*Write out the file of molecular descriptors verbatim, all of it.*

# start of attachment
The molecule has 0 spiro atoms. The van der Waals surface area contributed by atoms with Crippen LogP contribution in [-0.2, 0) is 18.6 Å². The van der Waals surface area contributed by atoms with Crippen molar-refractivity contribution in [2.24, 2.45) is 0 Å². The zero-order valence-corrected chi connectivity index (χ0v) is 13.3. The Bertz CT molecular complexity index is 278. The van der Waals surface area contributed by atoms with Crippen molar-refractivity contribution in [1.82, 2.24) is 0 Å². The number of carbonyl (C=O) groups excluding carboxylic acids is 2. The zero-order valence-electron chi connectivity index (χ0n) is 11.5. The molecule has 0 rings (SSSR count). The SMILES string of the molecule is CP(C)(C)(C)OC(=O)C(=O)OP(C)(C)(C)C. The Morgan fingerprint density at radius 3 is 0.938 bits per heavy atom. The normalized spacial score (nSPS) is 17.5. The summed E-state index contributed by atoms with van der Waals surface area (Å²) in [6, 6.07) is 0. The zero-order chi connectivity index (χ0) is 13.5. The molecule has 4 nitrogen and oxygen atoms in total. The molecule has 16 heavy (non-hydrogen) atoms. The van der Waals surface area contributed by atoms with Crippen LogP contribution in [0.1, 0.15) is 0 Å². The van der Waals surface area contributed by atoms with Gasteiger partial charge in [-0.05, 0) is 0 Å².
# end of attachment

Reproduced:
The molecule has 0 spiro atoms. The van der Waals surface area contributed by atoms with Crippen LogP contribution in [-0.2, 0) is 18.6 Å². The van der Waals surface area contributed by atoms with Crippen molar-refractivity contribution in [2.24, 2.45) is 0 Å². The zero-order valence-corrected chi connectivity index (χ0v) is 13.3. The Bertz CT molecular complexity index is 278. The van der Waals surface area contributed by atoms with Crippen molar-refractivity contribution in [1.82, 2.24) is 0 Å². The number of carbonyl (C=O) groups excluding carboxylic acids is 2. The zero-order valence-electron chi connectivity index (χ0n) is 11.5. The molecule has 0 rings (SSSR count). The SMILES string of the molecule is CP(C)(C)(C)OC(=O)C(=O)OP(C)(C)(C)C. The Morgan fingerprint density at radius 3 is 0.938 bits per heavy atom. The normalized spacial score (nSPS) is 17.5. The summed E-state index contributed by atoms with van der Waals surface area (Å²) in [6, 6.07) is 0. The zero-order chi connectivity index (χ0) is 13.5. The molecule has 4 nitrogen and oxygen atoms in total. The molecule has 16 heavy (non-hydrogen) atoms. The van der Waals surface area contributed by atoms with Crippen LogP contribution in [0.1, 0.15) is 0 Å². The van der Waals surface area contributed by atoms with Gasteiger partial charge in [-0.05, 0) is 0 Å².